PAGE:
The nephew understands, though he never attempts to explain...he says to me in an email, "I don't think they'd understand if I tried to say anything".

I reply, "sometimes no explanation will do. In cases of extreme sorrow, we simply have to live through them if we can".

In his final message he says, "I finally got that Labrador puppy I told you about. He is playful but easy to train. And speaking of pups, I will be a father in June. We are giving our child her name in the hope that she may grow up to be the woman Louisa was. But by then, I too..."

Saturday, December 26, 2009

The Twelve Chocolate Months of Christmas

The Baron and I have had a most interesting Christmas so far (still 10 days to go until the 12th day, which is the feast of the Epiphany, January 6th). Besides the hope change and audacity of putting up a 3 foot, pre-lighted fake tree from the hardware store, we never quite got around to buying one another any presents.

Our lassitude took a while to figure out. We weren't feeling gloomy, just massively indifferent to the idea of decking the halls. As usual, it was the Baron who figured out the underlying reasons, all of which stem from the month-long (or more) bout of illness beginning with the future Baron's swine flu and pneumonia and moving on to our own bad colds before ending with my final flourish with maybe-pneumonia. The ten days on prednisone did not help the chances of Christmas around here. I do hate the side-effects of that drug, even as I remain very grateful that it exists. It has pulled me out of more than one dark well of inflammation.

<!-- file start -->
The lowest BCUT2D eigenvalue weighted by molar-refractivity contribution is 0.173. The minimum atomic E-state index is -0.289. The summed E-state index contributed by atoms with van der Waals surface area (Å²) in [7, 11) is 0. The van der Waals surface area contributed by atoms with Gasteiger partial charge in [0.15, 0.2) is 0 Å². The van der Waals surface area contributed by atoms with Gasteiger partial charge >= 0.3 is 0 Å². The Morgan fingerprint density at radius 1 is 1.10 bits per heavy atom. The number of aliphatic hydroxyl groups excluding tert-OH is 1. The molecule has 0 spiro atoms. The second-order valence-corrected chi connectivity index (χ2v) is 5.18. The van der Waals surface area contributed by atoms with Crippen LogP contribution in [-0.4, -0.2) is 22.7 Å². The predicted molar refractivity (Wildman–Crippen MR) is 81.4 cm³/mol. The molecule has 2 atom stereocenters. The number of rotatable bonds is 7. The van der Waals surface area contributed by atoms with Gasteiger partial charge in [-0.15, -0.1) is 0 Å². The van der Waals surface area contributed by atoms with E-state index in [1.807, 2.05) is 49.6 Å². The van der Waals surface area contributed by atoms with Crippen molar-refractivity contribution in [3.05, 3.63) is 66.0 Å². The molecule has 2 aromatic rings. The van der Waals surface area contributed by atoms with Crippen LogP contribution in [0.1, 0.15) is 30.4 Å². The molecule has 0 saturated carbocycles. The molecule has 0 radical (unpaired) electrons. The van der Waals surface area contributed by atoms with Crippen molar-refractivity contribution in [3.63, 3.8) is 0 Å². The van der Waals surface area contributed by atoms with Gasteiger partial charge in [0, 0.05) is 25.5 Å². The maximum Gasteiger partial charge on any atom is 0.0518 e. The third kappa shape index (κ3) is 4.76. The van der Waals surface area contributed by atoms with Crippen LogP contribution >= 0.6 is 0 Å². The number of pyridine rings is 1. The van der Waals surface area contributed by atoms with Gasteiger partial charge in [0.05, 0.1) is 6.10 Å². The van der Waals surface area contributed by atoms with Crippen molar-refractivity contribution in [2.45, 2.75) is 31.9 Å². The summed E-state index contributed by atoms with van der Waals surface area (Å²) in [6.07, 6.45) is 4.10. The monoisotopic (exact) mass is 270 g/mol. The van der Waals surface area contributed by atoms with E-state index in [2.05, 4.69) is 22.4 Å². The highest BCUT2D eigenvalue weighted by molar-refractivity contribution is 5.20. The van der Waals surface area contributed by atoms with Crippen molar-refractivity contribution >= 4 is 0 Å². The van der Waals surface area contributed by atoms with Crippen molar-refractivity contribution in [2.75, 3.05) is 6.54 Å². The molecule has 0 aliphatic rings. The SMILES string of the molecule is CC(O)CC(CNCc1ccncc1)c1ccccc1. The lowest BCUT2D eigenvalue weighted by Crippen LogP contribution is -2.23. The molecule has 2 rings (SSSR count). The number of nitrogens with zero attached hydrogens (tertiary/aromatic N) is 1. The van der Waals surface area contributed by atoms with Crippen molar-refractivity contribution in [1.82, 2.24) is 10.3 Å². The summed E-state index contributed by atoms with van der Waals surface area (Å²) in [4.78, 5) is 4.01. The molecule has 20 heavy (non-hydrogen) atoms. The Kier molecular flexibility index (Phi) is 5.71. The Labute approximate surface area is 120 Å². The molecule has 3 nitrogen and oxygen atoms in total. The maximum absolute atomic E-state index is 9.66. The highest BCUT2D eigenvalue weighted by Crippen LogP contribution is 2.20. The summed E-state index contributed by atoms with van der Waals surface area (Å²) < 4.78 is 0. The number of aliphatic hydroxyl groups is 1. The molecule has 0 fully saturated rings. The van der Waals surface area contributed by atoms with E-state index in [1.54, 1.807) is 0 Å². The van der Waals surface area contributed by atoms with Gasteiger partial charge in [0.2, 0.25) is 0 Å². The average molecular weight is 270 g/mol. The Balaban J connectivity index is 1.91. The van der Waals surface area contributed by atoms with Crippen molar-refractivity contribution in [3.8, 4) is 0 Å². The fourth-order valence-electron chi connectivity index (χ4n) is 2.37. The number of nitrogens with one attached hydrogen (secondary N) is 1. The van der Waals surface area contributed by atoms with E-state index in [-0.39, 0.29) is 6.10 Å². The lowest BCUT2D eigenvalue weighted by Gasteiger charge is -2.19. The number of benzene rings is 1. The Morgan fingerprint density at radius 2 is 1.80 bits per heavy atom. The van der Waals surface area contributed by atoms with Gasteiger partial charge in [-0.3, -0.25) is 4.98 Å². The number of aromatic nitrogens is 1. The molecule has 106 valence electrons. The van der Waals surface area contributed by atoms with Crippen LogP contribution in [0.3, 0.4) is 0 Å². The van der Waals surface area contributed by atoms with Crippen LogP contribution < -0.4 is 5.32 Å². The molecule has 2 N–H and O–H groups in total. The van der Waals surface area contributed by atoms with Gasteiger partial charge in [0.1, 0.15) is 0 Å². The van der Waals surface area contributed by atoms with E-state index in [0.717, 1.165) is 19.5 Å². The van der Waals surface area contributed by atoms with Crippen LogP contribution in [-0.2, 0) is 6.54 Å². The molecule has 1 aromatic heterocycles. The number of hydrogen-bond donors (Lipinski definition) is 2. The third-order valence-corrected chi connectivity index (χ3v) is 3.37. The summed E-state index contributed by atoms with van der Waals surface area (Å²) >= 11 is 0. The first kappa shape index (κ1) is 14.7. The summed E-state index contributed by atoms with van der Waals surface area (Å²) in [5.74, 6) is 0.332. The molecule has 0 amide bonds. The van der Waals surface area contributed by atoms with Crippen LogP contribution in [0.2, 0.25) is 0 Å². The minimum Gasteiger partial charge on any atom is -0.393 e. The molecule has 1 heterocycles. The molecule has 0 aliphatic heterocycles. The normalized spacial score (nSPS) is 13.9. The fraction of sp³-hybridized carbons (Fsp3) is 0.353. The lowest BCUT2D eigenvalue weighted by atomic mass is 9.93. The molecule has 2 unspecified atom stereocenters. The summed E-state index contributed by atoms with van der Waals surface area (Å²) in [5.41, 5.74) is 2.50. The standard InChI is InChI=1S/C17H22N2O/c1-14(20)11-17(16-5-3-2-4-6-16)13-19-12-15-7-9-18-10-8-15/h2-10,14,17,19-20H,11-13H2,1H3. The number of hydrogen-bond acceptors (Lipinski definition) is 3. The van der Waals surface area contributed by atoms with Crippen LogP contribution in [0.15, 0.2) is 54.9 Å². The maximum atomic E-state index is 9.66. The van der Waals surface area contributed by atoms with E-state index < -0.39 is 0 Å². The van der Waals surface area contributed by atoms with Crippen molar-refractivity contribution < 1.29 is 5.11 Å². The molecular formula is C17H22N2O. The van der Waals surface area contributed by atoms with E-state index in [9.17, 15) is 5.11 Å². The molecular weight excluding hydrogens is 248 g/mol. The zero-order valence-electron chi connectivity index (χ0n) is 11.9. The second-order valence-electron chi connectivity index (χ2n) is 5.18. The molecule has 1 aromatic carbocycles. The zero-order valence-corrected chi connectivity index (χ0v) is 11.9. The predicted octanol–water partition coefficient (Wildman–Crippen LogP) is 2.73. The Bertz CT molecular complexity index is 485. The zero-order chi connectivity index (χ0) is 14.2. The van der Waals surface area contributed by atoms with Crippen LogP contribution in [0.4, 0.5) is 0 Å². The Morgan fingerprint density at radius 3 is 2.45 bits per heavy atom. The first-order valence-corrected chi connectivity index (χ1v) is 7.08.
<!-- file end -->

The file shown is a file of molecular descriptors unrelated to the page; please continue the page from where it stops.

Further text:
The foundation of our un-Christmas was a mixture of gratitude that our son is alive and post-illness fatigue. Even the stalwart, tenacious Baron simply didn't care about getting a tree or decorating it. He was determined to attempt to get to the Christmas Eve liturgy at our church, but beyond that and listening to Handel he was content to soldier on sans tinsel. I did talk him into buying eggnog and rum, though.

This is the first year I'm not weighed down with the bleak sorrow of Christmases Past. My daughter's death no longer reduces me to melancholy when celebration times come around. Yeah, I still miss her. A lot. But I don't miss the crises she created all the time. Those grew increasingly worse over the years. Even she said one time, kind of wistfully, "do you think an exorcism would help?" It might have; we'll never know.